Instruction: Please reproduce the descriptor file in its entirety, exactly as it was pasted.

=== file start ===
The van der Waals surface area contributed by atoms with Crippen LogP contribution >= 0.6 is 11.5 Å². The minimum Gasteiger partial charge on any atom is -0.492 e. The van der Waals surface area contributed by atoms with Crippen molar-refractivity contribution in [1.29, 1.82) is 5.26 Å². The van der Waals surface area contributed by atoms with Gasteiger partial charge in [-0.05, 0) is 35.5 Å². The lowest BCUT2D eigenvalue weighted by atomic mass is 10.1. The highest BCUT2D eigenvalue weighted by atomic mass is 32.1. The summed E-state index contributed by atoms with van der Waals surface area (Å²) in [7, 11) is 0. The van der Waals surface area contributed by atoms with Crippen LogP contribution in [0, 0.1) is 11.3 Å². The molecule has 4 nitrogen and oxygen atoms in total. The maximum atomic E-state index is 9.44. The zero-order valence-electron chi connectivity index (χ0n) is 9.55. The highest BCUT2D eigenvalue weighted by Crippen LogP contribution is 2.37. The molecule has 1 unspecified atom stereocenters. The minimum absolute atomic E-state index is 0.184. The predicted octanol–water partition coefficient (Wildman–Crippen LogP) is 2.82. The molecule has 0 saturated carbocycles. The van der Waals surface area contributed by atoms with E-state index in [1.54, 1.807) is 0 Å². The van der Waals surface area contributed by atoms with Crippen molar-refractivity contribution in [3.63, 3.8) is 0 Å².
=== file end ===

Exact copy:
The van der Waals surface area contributed by atoms with Crippen LogP contribution >= 0.6 is 11.5 Å². The minimum Gasteiger partial charge on any atom is -0.492 e. The van der Waals surface area contributed by atoms with Crippen molar-refractivity contribution in [1.29, 1.82) is 5.26 Å². The van der Waals surface area contributed by atoms with Gasteiger partial charge in [-0.05, 0) is 35.5 Å². The lowest BCUT2D eigenvalue weighted by atomic mass is 10.1. The highest BCUT2D eigenvalue weighted by atomic mass is 32.1. The summed E-state index contributed by atoms with van der Waals surface area (Å²) in [7, 11) is 0. The van der Waals surface area contributed by atoms with Crippen LogP contribution in [0, 0.1) is 11.3 Å². The molecule has 4 nitrogen and oxygen atoms in total. The maximum atomic E-state index is 9.44. The zero-order valence-electron chi connectivity index (χ0n) is 9.55. The highest BCUT2D eigenvalue weighted by Crippen LogP contribution is 2.37. The molecule has 1 unspecified atom stereocenters. The minimum absolute atomic E-state index is 0.184. The predicted octanol–water partition coefficient (Wildman–Crippen LogP) is 2.82. The molecule has 0 saturated carbocycles. The van der Waals surface area contributed by atoms with E-state index in [1.54, 1.807) is 0 Å². The van der Waals surface area contributed by atoms with Crippen molar-refractivity contribution in [3.63, 3.8) is 0 Å².